Sampling Beethoven (Camille Carter)

by camilleecarter

When I first heard Robin Thicke’s “When I Get You Alone,” I recognized that it was sampling a popular classical piece, but I didn’t know which one. After a quick Google search, I found out that Thicke was sampling a disco instrumental song produced by Walter Murphy called “A Fifth of Beethoven.”  This 1976 smash hit was heavily inspired by Beethoven’s Fifth Symphony. In short, Thicke drew inspiration from Murphy and Murphy from Beethoven.

I found both Thicke and Murphy’s interpretations quite interesting.  “A Fifth of Beethoven” was Murphy’s claim to fame. The song did very well on the charts and became an anthem for the disco era.  It was also featured on the soundtrack of Saturday Night Fever, the popular film starring John Travolta. In the music video for “When I Get You Alone,” Robin Thicke plays a newspaper courier.  His hair is long and on the whole he looks a bit scruffy. He is seen hurriedly pedaling his bicycle through the streets of New York. Thicke’s song was fairly popular. Comparatively speaking though, it didn’t receive nearly as much attention as Murphy’s.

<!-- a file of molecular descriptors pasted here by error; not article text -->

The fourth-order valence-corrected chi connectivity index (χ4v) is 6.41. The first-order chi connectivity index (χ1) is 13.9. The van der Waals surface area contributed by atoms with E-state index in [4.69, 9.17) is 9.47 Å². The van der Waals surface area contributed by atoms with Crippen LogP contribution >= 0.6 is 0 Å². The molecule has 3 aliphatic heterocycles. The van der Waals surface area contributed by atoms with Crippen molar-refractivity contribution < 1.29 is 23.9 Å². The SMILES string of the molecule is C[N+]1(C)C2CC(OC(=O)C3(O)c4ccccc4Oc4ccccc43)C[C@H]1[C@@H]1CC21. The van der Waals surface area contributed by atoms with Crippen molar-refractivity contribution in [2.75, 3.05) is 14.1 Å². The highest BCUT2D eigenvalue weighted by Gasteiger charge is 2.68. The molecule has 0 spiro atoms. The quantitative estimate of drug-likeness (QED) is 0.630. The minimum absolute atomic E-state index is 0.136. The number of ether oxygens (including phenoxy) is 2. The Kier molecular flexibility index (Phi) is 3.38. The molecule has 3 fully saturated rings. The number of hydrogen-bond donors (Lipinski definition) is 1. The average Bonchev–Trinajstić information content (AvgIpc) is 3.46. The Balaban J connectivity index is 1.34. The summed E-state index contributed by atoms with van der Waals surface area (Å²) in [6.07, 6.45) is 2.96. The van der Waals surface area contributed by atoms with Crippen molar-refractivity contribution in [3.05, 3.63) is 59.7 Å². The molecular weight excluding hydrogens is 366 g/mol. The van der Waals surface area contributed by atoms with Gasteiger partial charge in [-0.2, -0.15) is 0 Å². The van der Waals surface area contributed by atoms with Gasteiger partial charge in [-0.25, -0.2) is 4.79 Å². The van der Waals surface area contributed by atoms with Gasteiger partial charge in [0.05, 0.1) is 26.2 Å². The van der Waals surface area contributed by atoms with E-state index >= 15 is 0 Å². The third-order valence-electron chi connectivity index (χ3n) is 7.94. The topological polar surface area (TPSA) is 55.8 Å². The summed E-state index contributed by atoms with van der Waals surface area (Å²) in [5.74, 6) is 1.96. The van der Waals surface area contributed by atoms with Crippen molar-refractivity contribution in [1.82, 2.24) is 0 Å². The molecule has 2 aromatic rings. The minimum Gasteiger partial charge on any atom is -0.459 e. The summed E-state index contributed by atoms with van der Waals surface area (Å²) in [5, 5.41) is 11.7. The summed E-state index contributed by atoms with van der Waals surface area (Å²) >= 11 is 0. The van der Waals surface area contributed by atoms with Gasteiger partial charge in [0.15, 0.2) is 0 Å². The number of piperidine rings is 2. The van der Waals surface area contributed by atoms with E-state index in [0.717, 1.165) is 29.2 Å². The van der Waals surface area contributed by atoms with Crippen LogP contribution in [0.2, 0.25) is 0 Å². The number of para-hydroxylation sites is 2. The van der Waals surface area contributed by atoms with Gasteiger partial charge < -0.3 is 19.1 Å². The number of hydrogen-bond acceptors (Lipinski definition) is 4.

I guess what struck me most was how different these songs felt from Beethoven’s Fifth Symphony. I wonder what Beethoven would have thought of 70’s teens gyrating their hips to the sounds of his 19th century classical work. Would he like Robin Thicke’s soulful crooning? I like both songs, but I found myself grappling with how much I should like them. Yes it’s true that the beat is catchy, but is the piece being played in the way it was intended to be used? One could definitely argue that a work as widely distributed as Beethoven’s Fifth Symphony is pretty much public domain at this point. For this reason, the intent of the work could now be left to the dominion of the people.